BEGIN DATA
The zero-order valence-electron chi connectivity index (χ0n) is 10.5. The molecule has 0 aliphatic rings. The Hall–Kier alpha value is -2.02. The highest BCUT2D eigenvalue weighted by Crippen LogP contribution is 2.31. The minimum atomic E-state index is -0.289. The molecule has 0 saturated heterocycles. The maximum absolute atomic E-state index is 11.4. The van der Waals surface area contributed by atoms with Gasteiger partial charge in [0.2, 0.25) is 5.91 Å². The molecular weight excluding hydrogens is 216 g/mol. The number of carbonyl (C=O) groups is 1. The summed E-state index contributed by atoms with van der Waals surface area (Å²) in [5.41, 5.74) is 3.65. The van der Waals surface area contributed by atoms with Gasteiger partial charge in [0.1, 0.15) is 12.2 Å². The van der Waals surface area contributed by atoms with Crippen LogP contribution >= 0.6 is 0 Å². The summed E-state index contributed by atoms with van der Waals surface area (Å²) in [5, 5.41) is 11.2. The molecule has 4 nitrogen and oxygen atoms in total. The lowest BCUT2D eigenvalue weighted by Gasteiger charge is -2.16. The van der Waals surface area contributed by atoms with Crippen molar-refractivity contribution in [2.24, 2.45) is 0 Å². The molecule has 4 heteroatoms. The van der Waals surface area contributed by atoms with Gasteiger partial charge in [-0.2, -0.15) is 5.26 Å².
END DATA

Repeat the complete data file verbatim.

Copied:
The zero-order valence-electron chi connectivity index (χ0n) is 10.5. The molecule has 0 aliphatic rings. The Hall–Kier alpha value is -2.02. The highest BCUT2D eigenvalue weighted by Crippen LogP contribution is 2.31. The minimum atomic E-state index is -0.289. The molecule has 0 saturated heterocycles. The maximum absolute atomic E-state index is 11.4. The van der Waals surface area contributed by atoms with Gasteiger partial charge in [0.2, 0.25) is 5.91 Å². The molecular weight excluding hydrogens is 216 g/mol. The number of carbonyl (C=O) groups is 1. The summed E-state index contributed by atoms with van der Waals surface area (Å²) in [5.41, 5.74) is 3.65. The van der Waals surface area contributed by atoms with Gasteiger partial charge in [0.1, 0.15) is 12.2 Å². The van der Waals surface area contributed by atoms with Crippen LogP contribution >= 0.6 is 0 Å². The summed E-state index contributed by atoms with van der Waals surface area (Å²) in [5, 5.41) is 11.2. The molecule has 4 nitrogen and oxygen atoms in total. The lowest BCUT2D eigenvalue weighted by Gasteiger charge is -2.16. The van der Waals surface area contributed by atoms with Crippen molar-refractivity contribution in [2.24, 2.45) is 0 Å². The molecule has 4 heteroatoms. The van der Waals surface area contributed by atoms with Gasteiger partial charge in [-0.2, -0.15) is 5.26 Å².